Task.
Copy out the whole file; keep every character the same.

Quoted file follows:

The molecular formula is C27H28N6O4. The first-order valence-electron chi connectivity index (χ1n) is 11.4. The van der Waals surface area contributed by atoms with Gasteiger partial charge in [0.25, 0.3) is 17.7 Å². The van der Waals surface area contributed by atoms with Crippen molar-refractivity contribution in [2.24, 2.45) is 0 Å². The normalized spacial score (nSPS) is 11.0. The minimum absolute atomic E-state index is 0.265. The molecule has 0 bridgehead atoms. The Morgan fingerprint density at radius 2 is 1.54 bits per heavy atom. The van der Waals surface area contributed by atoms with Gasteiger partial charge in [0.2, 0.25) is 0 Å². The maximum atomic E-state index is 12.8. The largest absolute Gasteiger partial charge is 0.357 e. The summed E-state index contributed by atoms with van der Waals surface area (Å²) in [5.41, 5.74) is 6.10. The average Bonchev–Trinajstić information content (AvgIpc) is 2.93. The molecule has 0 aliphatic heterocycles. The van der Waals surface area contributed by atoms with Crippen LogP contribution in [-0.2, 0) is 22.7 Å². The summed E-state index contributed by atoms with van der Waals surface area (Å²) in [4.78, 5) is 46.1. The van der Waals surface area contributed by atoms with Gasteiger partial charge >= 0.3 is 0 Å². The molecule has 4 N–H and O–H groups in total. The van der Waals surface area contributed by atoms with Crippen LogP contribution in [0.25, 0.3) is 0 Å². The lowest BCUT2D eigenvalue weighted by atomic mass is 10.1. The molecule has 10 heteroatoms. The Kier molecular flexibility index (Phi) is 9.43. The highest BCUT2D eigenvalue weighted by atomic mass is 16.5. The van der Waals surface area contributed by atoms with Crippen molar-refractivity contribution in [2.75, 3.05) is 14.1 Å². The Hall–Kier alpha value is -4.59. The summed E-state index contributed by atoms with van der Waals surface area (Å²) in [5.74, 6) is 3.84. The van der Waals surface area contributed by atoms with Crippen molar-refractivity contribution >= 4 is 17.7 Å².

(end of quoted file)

The molecular formula is C27H28N6O4. The first-order valence-electron chi connectivity index (χ1n) is 11.4. The van der Waals surface area contributed by atoms with Gasteiger partial charge in [0.25, 0.3) is 17.7 Å². The van der Waals surface area contributed by atoms with Crippen molar-refractivity contribution in [2.24, 2.45) is 0 Å². The normalized spacial score (nSPS) is 11.0. The minimum absolute atomic E-state index is 0.265. The molecule has 0 bridgehead atoms. The Morgan fingerprint density at radius 2 is 1.54 bits per heavy atom. The van der Waals surface area contributed by atoms with Gasteiger partial charge in [0.2, 0.25) is 0 Å². The maximum atomic E-state index is 12.8. The largest absolute Gasteiger partial charge is 0.357 e. The summed E-state index contributed by atoms with van der Waals surface area (Å²) in [5.41, 5.74) is 6.10. The average Bonchev–Trinajstić information content (AvgIpc) is 2.93. The molecule has 0 aliphatic heterocycles. The van der Waals surface area contributed by atoms with Crippen LogP contribution in [-0.2, 0) is 22.7 Å². The summed E-state index contributed by atoms with van der Waals surface area (Å²) in [4.78, 5) is 46.1. The van der Waals surface area contributed by atoms with Gasteiger partial charge >= 0.3 is 0 Å². The molecule has 4 N–H and O–H groups in total. The van der Waals surface area contributed by atoms with Crippen LogP contribution in [0.25, 0.3) is 0 Å². The lowest BCUT2D eigenvalue weighted by atomic mass is 10.1. The molecule has 10 heteroatoms. The Kier molecular flexibility index (Phi) is 9.43. The highest BCUT2D eigenvalue weighted by atomic mass is 16.5. The van der Waals surface area contributed by atoms with Crippen molar-refractivity contribution in [2.75, 3.05) is 14.1 Å². The Hall–Kier alpha value is -4.59. The summed E-state index contributed by atoms with van der Waals surface area (Å²) in [5.74, 6) is 3.84. The van der Waals surface area contributed by atoms with Crippen molar-refractivity contribution >= 4 is 17.7 Å².